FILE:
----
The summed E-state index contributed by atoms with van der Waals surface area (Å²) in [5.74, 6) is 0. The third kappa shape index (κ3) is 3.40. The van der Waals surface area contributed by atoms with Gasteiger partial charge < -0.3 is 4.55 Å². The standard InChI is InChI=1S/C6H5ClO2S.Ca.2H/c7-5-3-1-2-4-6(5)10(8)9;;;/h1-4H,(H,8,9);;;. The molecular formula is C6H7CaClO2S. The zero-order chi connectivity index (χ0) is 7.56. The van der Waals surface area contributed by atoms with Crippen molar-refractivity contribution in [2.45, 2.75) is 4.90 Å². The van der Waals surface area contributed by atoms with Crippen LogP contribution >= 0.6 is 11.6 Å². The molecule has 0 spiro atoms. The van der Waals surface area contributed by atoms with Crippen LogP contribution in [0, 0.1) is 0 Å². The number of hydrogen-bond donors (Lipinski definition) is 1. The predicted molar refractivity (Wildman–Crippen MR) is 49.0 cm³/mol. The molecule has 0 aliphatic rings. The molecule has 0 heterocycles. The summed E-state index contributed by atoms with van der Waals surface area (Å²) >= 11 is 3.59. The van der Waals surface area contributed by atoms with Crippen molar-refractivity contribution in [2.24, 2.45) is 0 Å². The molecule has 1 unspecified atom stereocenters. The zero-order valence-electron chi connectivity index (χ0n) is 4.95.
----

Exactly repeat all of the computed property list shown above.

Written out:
The summed E-state index contributed by atoms with van der Waals surface area (Å²) in [5.74, 6) is 0. The third kappa shape index (κ3) is 3.40. The van der Waals surface area contributed by atoms with Gasteiger partial charge < -0.3 is 4.55 Å². The standard InChI is InChI=1S/C6H5ClO2S.Ca.2H/c7-5-3-1-2-4-6(5)10(8)9;;;/h1-4H,(H,8,9);;;. The molecular formula is C6H7CaClO2S. The zero-order chi connectivity index (χ0) is 7.56. The van der Waals surface area contributed by atoms with Crippen molar-refractivity contribution in [2.45, 2.75) is 4.90 Å². The van der Waals surface area contributed by atoms with Crippen LogP contribution >= 0.6 is 11.6 Å². The molecule has 0 spiro atoms. The van der Waals surface area contributed by atoms with Crippen LogP contribution in [0, 0.1) is 0 Å². The number of hydrogen-bond donors (Lipinski definition) is 1. The predicted molar refractivity (Wildman–Crippen MR) is 49.0 cm³/mol. The molecule has 0 aliphatic rings. The molecule has 0 heterocycles. The summed E-state index contributed by atoms with van der Waals surface area (Å²) >= 11 is 3.59. The van der Waals surface area contributed by atoms with Crippen molar-refractivity contribution in [2.24, 2.45) is 0 Å². The molecule has 1 unspecified atom stereocenters. The zero-order valence-electron chi connectivity index (χ0n) is 4.95.